Anytime an historic building is reduced to rubble in Cherokee County, I mourn the loss.

As someone who has lived here my entire life, it is difficult to see some of the changes that are done in the name of progress.

One element of early life in Cherokee County that has almost disappeared from the landscape is the old general store.

Many of those stores, like the Hickory Flat store and Bell’s store, were at crossroads in smaller communities.

Some like the E.M. Barrett store in Holly Springs, was established to serve the small town around the store.

The loss of the Barrett store was especially heartbreaking, because a gentleman owned the store and had worked on renovating it and getting it rented to serve the community once again in the years before the city decided to seize it using the powers of eminent domain and tear it down.

The owner did receive compensation, as I understand, but he did not want to sell and wanted to see it continue as the landmark of that community.

But now it is gone, and really nothing will bring it back, just like others that have been flattened in various parts of the county.

So, all we can really do is remember it in photographs and books and tales of bygone days.

I know Holly Springs has for more than a decade pursued a dream of building a city center like other towns in Cherokee County.

Holly Springs was the last town to be incorporated in Cherokee County, when on Aug. 14, 1906, the Georgia Legislature passed a bill establishing the community as a bona fide city.

In 2006 for the city’s centennial celebration, leaders commissioned a history book about the city be written. Many of the city’s longtime residents and officials were part of that celebration, which gave a renewed sense of community to Holly Springs.

I find it interesting in the city history book’s preface that it talks about what the next 100 years might bring.

“In the past 100 years, Holly Springs has lost several of the catalysts for its initial development — farmers no longer stare at the heat waves shimmering over cotton fields anymore in Holly Springs, or anywhere else in Cherokee County,” the book reads.

“Freight and passenger trains no longer stop at the Holly Springs depot. The gold mines which ringed the northern arc of the town are closed, their entrances concealed by kudzu, and the old marble quarry is under thousands of cubic yards of dirt hauled in by subdivision developers,” the writer states.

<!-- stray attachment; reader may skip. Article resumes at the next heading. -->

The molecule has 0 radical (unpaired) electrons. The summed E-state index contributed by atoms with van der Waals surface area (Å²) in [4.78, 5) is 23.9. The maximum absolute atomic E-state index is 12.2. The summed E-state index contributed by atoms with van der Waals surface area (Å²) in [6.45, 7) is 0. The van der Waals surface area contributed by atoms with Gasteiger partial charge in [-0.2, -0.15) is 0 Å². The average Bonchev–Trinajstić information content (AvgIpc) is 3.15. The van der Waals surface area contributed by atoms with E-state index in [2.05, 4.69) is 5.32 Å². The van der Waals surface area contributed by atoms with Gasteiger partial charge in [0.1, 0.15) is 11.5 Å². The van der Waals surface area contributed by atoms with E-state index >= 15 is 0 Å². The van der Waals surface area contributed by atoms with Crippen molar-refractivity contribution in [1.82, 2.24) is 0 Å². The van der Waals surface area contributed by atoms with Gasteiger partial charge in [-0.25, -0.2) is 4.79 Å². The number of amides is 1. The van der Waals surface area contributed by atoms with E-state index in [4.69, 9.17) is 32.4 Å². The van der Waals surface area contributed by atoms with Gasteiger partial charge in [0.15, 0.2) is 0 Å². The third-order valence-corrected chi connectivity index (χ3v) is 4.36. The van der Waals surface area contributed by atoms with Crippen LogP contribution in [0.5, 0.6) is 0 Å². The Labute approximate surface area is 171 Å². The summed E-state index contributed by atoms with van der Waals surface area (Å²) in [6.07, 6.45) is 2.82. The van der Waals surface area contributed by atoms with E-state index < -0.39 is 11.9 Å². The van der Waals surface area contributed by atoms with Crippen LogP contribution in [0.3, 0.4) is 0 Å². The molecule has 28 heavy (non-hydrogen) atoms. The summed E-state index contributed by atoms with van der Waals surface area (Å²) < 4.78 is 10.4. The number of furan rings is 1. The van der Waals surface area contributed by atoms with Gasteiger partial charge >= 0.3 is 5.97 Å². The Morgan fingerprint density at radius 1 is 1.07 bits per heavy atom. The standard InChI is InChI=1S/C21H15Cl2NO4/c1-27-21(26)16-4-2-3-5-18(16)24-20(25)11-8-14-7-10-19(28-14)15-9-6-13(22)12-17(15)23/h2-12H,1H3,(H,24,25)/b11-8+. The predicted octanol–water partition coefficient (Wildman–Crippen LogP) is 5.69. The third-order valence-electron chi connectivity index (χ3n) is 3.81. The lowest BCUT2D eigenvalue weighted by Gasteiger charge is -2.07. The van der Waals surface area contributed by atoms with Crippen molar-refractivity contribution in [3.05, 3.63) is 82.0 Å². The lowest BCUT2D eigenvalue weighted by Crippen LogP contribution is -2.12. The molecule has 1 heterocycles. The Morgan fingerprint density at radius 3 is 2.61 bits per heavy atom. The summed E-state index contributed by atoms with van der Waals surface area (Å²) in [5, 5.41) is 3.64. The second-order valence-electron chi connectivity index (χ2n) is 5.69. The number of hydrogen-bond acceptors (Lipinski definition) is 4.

What remains, he wrote, were some of the old buildings, where the farmers and townspeople gathered, including of course the old train depot, Barrett’s store and a few others.

Fortunately, the Holly Springs train depot seems destined to remain and help define the city as it moves forward. At least, I hope that is the case. It is still the identifiable icon of the city and used by many groups as a meeting place.

When I was a young reporter. I attended city council meetings there, but eventually the city moved to newer and more refined quarters.

In the mid-1800s, in the early days of Holly Springs as a settlement, even before the railroad came through, several roads crisscrossed what is now downtown. One was Hickory Road, named because it connected to Holly Springs to Hickory Flat, one of the oldest settlements of the county.

Before the railroad came through, the road from Canton to Hickory Flat was the way the farmers traversed the county with their crops for sale.

But after the railroad came through in the late 1880s, after the Civil War, Holly Springs gained an important place in commerce and trade. It was the closest railroad depot to Hickory Flat.

In those years before the town incorporated, Holly Springs really flourished, as more and more people settled in the town. A cotton ginnery was established. Soon, there was a sawmill and a grist mill, as well.

And then there was the green marble, which by 1884 was being quarried, cut and finished at a marble mill operation in Holly Springs.

There were several stores lining the street when the town was incorporated, including a large general store owned by Hardy Delay on the property that later became Barrett store. Delay’s store burned down in 1925, but he constructed a new store immediately on the site.

Not long after, the store was sold to E.M. Barrett and has sat there ever since, an historic remnant of the past days of prosperity in downtown Holly Springs.

Now it is gone, but I hope will not soon be forgotten. And perhaps one day, when Holly Springs realizes its dream once more of a vibrant downtown, some structure will be built that will remind us of Barrett store and those days of our past.

Rebecca Johnston is a native of Cherokee County and a retired managing editor of the Cherokee Tribune.

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